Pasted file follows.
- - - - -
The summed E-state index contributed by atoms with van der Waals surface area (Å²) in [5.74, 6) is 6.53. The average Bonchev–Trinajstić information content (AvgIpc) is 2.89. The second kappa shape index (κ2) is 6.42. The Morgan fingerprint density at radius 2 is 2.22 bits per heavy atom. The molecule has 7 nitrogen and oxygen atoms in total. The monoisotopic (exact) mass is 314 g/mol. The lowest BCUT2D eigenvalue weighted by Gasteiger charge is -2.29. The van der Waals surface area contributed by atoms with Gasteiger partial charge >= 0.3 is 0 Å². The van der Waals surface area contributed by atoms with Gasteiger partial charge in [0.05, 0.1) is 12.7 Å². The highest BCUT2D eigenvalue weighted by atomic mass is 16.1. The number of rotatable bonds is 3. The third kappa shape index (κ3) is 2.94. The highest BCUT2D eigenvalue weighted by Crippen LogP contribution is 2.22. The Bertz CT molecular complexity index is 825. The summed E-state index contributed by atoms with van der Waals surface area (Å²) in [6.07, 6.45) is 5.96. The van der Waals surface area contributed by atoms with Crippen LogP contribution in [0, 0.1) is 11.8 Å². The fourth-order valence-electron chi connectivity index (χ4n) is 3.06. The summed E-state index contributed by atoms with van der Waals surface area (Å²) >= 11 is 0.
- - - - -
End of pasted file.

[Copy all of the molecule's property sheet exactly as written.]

The summed E-state index contributed by atoms with van der Waals surface area (Å²) in [5.74, 6) is 6.53. The average Bonchev–Trinajstić information content (AvgIpc) is 2.89. The second kappa shape index (κ2) is 6.42. The Morgan fingerprint density at radius 2 is 2.22 bits per heavy atom. The molecule has 7 nitrogen and oxygen atoms in total. The monoisotopic (exact) mass is 314 g/mol. The lowest BCUT2D eigenvalue weighted by Gasteiger charge is -2.29. The van der Waals surface area contributed by atoms with Gasteiger partial charge >= 0.3 is 0 Å². The van der Waals surface area contributed by atoms with Gasteiger partial charge in [0.05, 0.1) is 12.7 Å². The highest BCUT2D eigenvalue weighted by atomic mass is 16.1. The number of rotatable bonds is 3. The third kappa shape index (κ3) is 2.94. The highest BCUT2D eigenvalue weighted by Crippen LogP contribution is 2.22. The Bertz CT molecular complexity index is 825. The summed E-state index contributed by atoms with van der Waals surface area (Å²) in [6.07, 6.45) is 5.96. The van der Waals surface area contributed by atoms with Crippen LogP contribution in [0, 0.1) is 11.8 Å². The fourth-order valence-electron chi connectivity index (χ4n) is 3.06. The summed E-state index contributed by atoms with van der Waals surface area (Å²) >= 11 is 0.